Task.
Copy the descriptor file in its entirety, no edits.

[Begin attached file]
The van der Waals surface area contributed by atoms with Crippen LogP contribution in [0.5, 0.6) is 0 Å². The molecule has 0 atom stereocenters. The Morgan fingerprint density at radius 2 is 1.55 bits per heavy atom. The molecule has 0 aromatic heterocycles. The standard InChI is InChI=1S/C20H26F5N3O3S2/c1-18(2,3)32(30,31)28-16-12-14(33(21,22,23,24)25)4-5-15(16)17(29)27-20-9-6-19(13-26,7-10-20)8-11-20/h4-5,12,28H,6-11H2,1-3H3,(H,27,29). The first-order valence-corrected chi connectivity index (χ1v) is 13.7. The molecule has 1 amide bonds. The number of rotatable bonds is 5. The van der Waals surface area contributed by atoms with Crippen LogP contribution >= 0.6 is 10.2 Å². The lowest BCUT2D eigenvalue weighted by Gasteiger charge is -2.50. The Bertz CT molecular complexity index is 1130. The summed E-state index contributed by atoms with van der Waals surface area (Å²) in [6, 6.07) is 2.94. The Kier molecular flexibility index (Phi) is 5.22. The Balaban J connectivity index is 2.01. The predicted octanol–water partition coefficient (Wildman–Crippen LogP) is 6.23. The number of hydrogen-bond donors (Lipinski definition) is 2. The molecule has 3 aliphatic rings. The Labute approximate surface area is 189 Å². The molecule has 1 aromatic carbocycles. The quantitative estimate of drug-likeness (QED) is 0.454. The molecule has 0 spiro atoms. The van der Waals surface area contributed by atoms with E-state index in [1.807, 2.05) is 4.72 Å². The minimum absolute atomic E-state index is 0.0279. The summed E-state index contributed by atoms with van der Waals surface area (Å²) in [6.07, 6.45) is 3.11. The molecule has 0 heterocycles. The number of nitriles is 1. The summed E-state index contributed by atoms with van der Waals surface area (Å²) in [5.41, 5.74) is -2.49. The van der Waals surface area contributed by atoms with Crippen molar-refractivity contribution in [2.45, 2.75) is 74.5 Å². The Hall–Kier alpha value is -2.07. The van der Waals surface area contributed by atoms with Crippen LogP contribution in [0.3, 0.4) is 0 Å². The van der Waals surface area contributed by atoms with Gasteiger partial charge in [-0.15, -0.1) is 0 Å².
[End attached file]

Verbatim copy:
The van der Waals surface area contributed by atoms with Crippen LogP contribution in [0.5, 0.6) is 0 Å². The molecule has 0 atom stereocenters. The Morgan fingerprint density at radius 2 is 1.55 bits per heavy atom. The molecule has 0 aromatic heterocycles. The standard InChI is InChI=1S/C20H26F5N3O3S2/c1-18(2,3)32(30,31)28-16-12-14(33(21,22,23,24)25)4-5-15(16)17(29)27-20-9-6-19(13-26,7-10-20)8-11-20/h4-5,12,28H,6-11H2,1-3H3,(H,27,29). The first-order valence-corrected chi connectivity index (χ1v) is 13.7. The molecule has 1 amide bonds. The number of rotatable bonds is 5. The van der Waals surface area contributed by atoms with Crippen LogP contribution >= 0.6 is 10.2 Å². The lowest BCUT2D eigenvalue weighted by Gasteiger charge is -2.50. The Bertz CT molecular complexity index is 1130. The summed E-state index contributed by atoms with van der Waals surface area (Å²) in [6, 6.07) is 2.94. The Kier molecular flexibility index (Phi) is 5.22. The Balaban J connectivity index is 2.01. The predicted octanol–water partition coefficient (Wildman–Crippen LogP) is 6.23. The number of hydrogen-bond donors (Lipinski definition) is 2. The molecule has 3 aliphatic rings. The Labute approximate surface area is 189 Å². The molecule has 1 aromatic carbocycles. The quantitative estimate of drug-likeness (QED) is 0.454. The molecule has 0 spiro atoms. The van der Waals surface area contributed by atoms with E-state index in [1.807, 2.05) is 4.72 Å². The minimum absolute atomic E-state index is 0.0279. The summed E-state index contributed by atoms with van der Waals surface area (Å²) in [6.07, 6.45) is 3.11. The molecule has 0 heterocycles. The number of nitriles is 1. The summed E-state index contributed by atoms with van der Waals surface area (Å²) in [5.41, 5.74) is -2.49. The van der Waals surface area contributed by atoms with Crippen molar-refractivity contribution in [2.45, 2.75) is 74.5 Å². The Hall–Kier alpha value is -2.07. The van der Waals surface area contributed by atoms with Crippen LogP contribution in [0.3, 0.4) is 0 Å². The van der Waals surface area contributed by atoms with Gasteiger partial charge in [-0.15, -0.1) is 0 Å².